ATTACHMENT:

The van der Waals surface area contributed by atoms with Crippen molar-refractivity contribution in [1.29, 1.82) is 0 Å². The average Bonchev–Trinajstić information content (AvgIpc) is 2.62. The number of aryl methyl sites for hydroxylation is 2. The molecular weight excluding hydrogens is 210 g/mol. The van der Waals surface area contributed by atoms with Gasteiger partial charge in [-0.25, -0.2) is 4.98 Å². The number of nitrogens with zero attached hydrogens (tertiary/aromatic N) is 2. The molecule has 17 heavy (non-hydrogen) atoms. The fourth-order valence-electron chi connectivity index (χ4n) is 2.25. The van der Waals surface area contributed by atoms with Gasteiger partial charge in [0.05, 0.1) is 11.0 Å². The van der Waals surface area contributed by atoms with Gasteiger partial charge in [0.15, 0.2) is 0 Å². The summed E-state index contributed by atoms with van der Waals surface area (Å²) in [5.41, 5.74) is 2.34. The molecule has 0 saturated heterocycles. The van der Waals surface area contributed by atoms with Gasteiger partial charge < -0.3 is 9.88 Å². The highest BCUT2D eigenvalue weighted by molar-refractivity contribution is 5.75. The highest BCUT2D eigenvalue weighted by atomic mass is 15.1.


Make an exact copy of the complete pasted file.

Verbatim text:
The van der Waals surface area contributed by atoms with Crippen molar-refractivity contribution in [1.29, 1.82) is 0 Å². The average Bonchev–Trinajstić information content (AvgIpc) is 2.62. The number of aryl methyl sites for hydroxylation is 2. The molecular weight excluding hydrogens is 210 g/mol. The van der Waals surface area contributed by atoms with Gasteiger partial charge in [-0.25, -0.2) is 4.98 Å². The number of nitrogens with zero attached hydrogens (tertiary/aromatic N) is 2. The molecule has 17 heavy (non-hydrogen) atoms. The fourth-order valence-electron chi connectivity index (χ4n) is 2.25. The van der Waals surface area contributed by atoms with Gasteiger partial charge in [0.05, 0.1) is 11.0 Å². The van der Waals surface area contributed by atoms with Gasteiger partial charge in [0.15, 0.2) is 0 Å². The summed E-state index contributed by atoms with van der Waals surface area (Å²) in [5.41, 5.74) is 2.34. The molecule has 0 saturated heterocycles. The van der Waals surface area contributed by atoms with Gasteiger partial charge < -0.3 is 9.88 Å². The highest BCUT2D eigenvalue weighted by molar-refractivity contribution is 5.75. The highest BCUT2D eigenvalue weighted by atomic mass is 15.1.